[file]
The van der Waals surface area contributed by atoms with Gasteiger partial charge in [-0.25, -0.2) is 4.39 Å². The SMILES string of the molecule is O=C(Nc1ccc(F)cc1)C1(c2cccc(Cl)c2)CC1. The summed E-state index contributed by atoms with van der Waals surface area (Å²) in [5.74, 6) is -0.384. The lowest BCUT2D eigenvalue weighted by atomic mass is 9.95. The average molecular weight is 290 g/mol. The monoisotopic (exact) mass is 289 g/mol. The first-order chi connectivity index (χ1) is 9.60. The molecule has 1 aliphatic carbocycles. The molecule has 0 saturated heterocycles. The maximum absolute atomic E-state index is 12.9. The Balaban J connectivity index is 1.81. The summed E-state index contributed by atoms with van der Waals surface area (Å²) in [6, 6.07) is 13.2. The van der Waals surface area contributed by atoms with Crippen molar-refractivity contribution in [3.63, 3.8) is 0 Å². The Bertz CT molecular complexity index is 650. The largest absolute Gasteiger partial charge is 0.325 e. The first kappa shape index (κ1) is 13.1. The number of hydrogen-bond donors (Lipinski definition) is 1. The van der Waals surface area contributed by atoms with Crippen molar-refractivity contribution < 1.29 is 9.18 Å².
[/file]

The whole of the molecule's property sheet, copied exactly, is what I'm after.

The van der Waals surface area contributed by atoms with Gasteiger partial charge in [-0.25, -0.2) is 4.39 Å². The SMILES string of the molecule is O=C(Nc1ccc(F)cc1)C1(c2cccc(Cl)c2)CC1. The summed E-state index contributed by atoms with van der Waals surface area (Å²) in [5.74, 6) is -0.384. The lowest BCUT2D eigenvalue weighted by atomic mass is 9.95. The average molecular weight is 290 g/mol. The monoisotopic (exact) mass is 289 g/mol. The first-order chi connectivity index (χ1) is 9.60. The molecule has 1 aliphatic carbocycles. The molecule has 0 saturated heterocycles. The maximum absolute atomic E-state index is 12.9. The Balaban J connectivity index is 1.81. The summed E-state index contributed by atoms with van der Waals surface area (Å²) in [6, 6.07) is 13.2. The van der Waals surface area contributed by atoms with Crippen molar-refractivity contribution in [3.63, 3.8) is 0 Å². The Bertz CT molecular complexity index is 650. The largest absolute Gasteiger partial charge is 0.325 e. The first kappa shape index (κ1) is 13.1. The number of hydrogen-bond donors (Lipinski definition) is 1. The van der Waals surface area contributed by atoms with Crippen molar-refractivity contribution < 1.29 is 9.18 Å².